Care of the Shetland Sheep Flock

Being a primitive breed, Shetland sheep are not made to eat a high concentrate or man made diet. Synthetic products should be avoided and use of grains should be kept at the minimum. High amounts of concentrates will actually create coarseness in fleeces and promote health problems.

Feed Stuffs Recommended:

Pasture: The flock owner’s holdings should be divided so that a portion of the pasture is always green for the sheep. In California this means a portion that is irrigated May – October and a portion to be kept to native and natural grasses which are ideally green from November – April. If this cannot be accomplished then a significant amount of hay may need to be fed during some seasons. The volume of the flock should be kept to an amount that can utilize but not overgraze the available pasturage. Rotational grazing of the pastures must be employed to maximize forage quantity and quality as well as keep parasites under control. Ideally available pasture would be divided into a minimum of 8 sections. If a new section of pasture can be given to the sheep every 10 days it is possible in many situations, to keep the parasite load well in check. Four strand electric fence or netting may be used for sensible mature sheep. Lambs, rams and young stock should only be in 4-5 strand electric or high tensile electric. Lambs are easily lost to entanglement in netting as are rams with their horns. No matter what the pasture quality it must be supplemented with minerals.

Minerals: Good quality freeze dried kelp must be available free choice at all times. A quality loose salt suitable for sheep such as Redmond salt should also be available. Check mineral mixes carefully and avoid any with synthetics, sugars, or grain additives as these items can create abnormal consumption of the product. Avoid block products as they can ruin a sheep’s teeth. Other minerals to consider are a mix with vitamin E such as Hunter Nutrition, a mix with extra selenium if conditions warrant and Hemocel from Agri Dynamics. These would be in addition to the kelp and quality salt. The importance of kelp cannot be overemphasized.

Hays: Good quality orchard grass hay is the place where a shepherd’s money is best spent. Alfalfa hay is estrogenic and will stick in fleeces. Bloat can be problematic with alfalfa and other legume hays as consumption is difficult to control and monitor. Wheat or oat hay can be used during times of the year when grasses are very high in protein and can cause loose stools. Offer at bit of grain hay at these times and if it is quickly consumed you know it is necessary. Hay should always be broken apart, fluffed and fed in low feeders. Never throw hay to wool sheep or feed in high feeders. Fleece quality will suffer due to the infusion of vegetative matter in these cases. If good quality, clean grass hay cannot be obtained then feed the best that is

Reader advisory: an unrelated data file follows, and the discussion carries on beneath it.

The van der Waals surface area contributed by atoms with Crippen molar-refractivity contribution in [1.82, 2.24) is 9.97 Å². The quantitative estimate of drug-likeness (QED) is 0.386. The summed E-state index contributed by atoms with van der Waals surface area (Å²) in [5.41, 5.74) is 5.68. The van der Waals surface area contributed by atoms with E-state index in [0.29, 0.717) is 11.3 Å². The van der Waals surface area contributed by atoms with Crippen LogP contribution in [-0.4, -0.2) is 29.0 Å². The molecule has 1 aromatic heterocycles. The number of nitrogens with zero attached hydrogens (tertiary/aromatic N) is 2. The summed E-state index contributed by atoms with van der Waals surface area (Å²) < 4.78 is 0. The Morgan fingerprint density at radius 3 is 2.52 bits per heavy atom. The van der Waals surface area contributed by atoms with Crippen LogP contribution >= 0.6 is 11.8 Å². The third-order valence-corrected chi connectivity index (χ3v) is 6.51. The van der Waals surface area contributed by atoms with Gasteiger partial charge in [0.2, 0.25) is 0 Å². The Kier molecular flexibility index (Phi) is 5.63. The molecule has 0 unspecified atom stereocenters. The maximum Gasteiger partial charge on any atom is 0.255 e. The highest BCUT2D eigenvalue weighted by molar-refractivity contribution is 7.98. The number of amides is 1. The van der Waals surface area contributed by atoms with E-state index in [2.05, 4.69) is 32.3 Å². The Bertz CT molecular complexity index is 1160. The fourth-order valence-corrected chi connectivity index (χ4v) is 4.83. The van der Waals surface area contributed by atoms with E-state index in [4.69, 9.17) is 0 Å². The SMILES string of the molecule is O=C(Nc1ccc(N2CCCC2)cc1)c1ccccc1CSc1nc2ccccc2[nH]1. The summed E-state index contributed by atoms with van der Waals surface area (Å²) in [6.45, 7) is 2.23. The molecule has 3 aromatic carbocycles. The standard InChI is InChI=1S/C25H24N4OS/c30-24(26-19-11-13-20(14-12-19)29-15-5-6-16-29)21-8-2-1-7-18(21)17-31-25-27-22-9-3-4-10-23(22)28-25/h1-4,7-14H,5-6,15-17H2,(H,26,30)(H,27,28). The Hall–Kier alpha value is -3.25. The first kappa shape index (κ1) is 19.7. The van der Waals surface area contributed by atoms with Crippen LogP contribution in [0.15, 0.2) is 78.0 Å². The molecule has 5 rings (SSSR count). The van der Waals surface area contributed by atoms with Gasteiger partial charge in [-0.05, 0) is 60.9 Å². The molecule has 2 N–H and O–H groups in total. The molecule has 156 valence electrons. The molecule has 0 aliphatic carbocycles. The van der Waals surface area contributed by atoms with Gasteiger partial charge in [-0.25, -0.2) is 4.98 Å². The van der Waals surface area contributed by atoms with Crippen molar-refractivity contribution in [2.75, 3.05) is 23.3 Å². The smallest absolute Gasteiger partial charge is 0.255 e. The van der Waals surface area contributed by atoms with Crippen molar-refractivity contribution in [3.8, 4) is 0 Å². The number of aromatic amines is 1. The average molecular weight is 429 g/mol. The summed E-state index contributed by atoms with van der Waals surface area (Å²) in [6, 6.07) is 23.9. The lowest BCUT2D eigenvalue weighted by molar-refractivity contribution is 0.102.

available and supplement with a small amount of organic alfalfa pellets. Pellet consumption is easier to monitor and thus less risky.

Concentrates: Shetland sheep may need tiny amounts of grain for 6 weeks prior to and after lambing and lambs may need tiny amounts for 8 weeks after weaning. Use a mix that is made from real grains and free of synthetics. Shoot for around 14% protein. 4 oz per head per day would be the maximum. Good quality hay and possibly alfalfa pellets as well as kelp would be the cornerstone of these diets with the grain as merely a small supplement. Always make feed changes very slowly over about an 8 day period and add probiotics to the diet when changing feeds or traveling. Probios paste or powder is recommended as is Fast Track and goats prefer probiotic products.

Worming: It is recommended that fecal egg counts be run 4 times per year at the minimum. If egg counts are high then worming should be done. We use Ivomec drench in the summer and Valbazen or Safeguard at other times. Kelp and pasture rotation will help keep parasite loads down.

Vaccinations and Basic Health Items:


  • At Birth: ¼ cc bose, ½ cc naselgen in the nostril
  • 4 weeks of age: CDT, naselgen, and hoof trim
  • 7 weeks of age: CDT and safeguard wormer
  • 12 weeks of age CDT, hoof trim, BOSE, Ivomec

Ewe Flock:

  • August: Valbazen and BOSE and hoof trim
  • October: Breeding
  • January: Shearing, hoof trim, safeguard and CDT
  • March: Lambing, BOSE
  • June: Weaning, Ivomec


  • August: Valbazen, hoof trim and BOSE
  • January: Shear, BOSE, hoof trim, CDT, Safeguard
  • June: hoof trim and Ivomec

Coccidia: These protozoa can be a problem in sheep. Do not use Corid as it inhibits thiamin production and may kill your sheep. If sheep are positive for coccidia use albon liquid or bolus treatment as per veterinary recommendations.

Ailments: Shetland Sheep being a primitive breed, respond well to homeopathy. Studying up on this technique, purchasing a kit and employing it as your first line of defense can be quite advantageous. The book Homeopathy for the Herd is recommended.

Recommended Reading: Another book that is recommended is Raising Miniature Livestock. This book contains much valuable small sheep information on a variety of topics and is excellent.